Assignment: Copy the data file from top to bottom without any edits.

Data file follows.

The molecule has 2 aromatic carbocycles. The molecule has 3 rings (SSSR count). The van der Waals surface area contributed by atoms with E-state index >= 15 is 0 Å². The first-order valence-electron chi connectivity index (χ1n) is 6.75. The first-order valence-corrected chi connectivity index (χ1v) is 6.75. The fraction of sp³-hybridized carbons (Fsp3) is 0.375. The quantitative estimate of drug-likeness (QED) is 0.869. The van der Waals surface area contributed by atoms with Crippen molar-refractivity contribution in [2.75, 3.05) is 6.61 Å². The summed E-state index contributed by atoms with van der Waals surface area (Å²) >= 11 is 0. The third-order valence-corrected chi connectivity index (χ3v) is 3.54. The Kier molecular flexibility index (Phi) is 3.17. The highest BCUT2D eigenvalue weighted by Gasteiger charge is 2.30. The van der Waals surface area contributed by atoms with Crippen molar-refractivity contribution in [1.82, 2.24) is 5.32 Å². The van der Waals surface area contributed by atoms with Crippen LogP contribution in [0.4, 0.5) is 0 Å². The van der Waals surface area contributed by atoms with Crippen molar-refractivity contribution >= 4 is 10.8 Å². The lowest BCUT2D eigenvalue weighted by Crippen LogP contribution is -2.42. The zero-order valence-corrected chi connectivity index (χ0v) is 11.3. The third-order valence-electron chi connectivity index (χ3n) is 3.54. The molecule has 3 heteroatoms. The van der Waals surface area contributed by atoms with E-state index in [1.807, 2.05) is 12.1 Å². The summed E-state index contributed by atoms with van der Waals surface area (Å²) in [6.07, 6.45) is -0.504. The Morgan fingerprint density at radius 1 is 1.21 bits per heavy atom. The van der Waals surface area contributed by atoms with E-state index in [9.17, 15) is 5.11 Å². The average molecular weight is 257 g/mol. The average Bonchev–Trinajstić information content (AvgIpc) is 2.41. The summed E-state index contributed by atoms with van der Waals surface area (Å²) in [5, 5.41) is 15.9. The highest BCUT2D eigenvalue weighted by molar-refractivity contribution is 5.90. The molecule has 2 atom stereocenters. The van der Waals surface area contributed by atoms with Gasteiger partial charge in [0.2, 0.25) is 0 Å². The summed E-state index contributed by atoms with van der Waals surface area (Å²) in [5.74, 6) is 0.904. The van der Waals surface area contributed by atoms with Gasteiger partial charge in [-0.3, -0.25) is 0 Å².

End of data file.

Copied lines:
The molecule has 2 aromatic carbocycles. The molecule has 3 rings (SSSR count). The van der Waals surface area contributed by atoms with E-state index >= 15 is 0 Å². The first-order valence-electron chi connectivity index (χ1n) is 6.75. The first-order valence-corrected chi connectivity index (χ1v) is 6.75. The fraction of sp³-hybridized carbons (Fsp3) is 0.375. The quantitative estimate of drug-likeness (QED) is 0.869. The van der Waals surface area contributed by atoms with Crippen molar-refractivity contribution in [2.75, 3.05) is 6.61 Å². The summed E-state index contributed by atoms with van der Waals surface area (Å²) >= 11 is 0. The third-order valence-corrected chi connectivity index (χ3v) is 3.54. The Kier molecular flexibility index (Phi) is 3.17. The highest BCUT2D eigenvalue weighted by Gasteiger charge is 2.30. The van der Waals surface area contributed by atoms with Crippen molar-refractivity contribution in [1.82, 2.24) is 5.32 Å². The van der Waals surface area contributed by atoms with Crippen LogP contribution in [0.4, 0.5) is 0 Å². The van der Waals surface area contributed by atoms with Crippen molar-refractivity contribution >= 4 is 10.8 Å². The lowest BCUT2D eigenvalue weighted by Crippen LogP contribution is -2.42. The zero-order valence-corrected chi connectivity index (χ0v) is 11.3. The third-order valence-electron chi connectivity index (χ3n) is 3.54. The molecule has 3 heteroatoms. The van der Waals surface area contributed by atoms with E-state index in [1.807, 2.05) is 12.1 Å². The summed E-state index contributed by atoms with van der Waals surface area (Å²) in [6.07, 6.45) is -0.504. The Morgan fingerprint density at radius 1 is 1.21 bits per heavy atom. The van der Waals surface area contributed by atoms with E-state index in [9.17, 15) is 5.11 Å². The average molecular weight is 257 g/mol. The average Bonchev–Trinajstić information content (AvgIpc) is 2.41. The summed E-state index contributed by atoms with van der Waals surface area (Å²) in [5, 5.41) is 15.9. The highest BCUT2D eigenvalue weighted by molar-refractivity contribution is 5.90. The molecule has 2 atom stereocenters. The van der Waals surface area contributed by atoms with Gasteiger partial charge in [0.2, 0.25) is 0 Å². The summed E-state index contributed by atoms with van der Waals surface area (Å²) in [5.74, 6) is 0.904. The van der Waals surface area contributed by atoms with Gasteiger partial charge in [-0.3, -0.25) is 0 Å².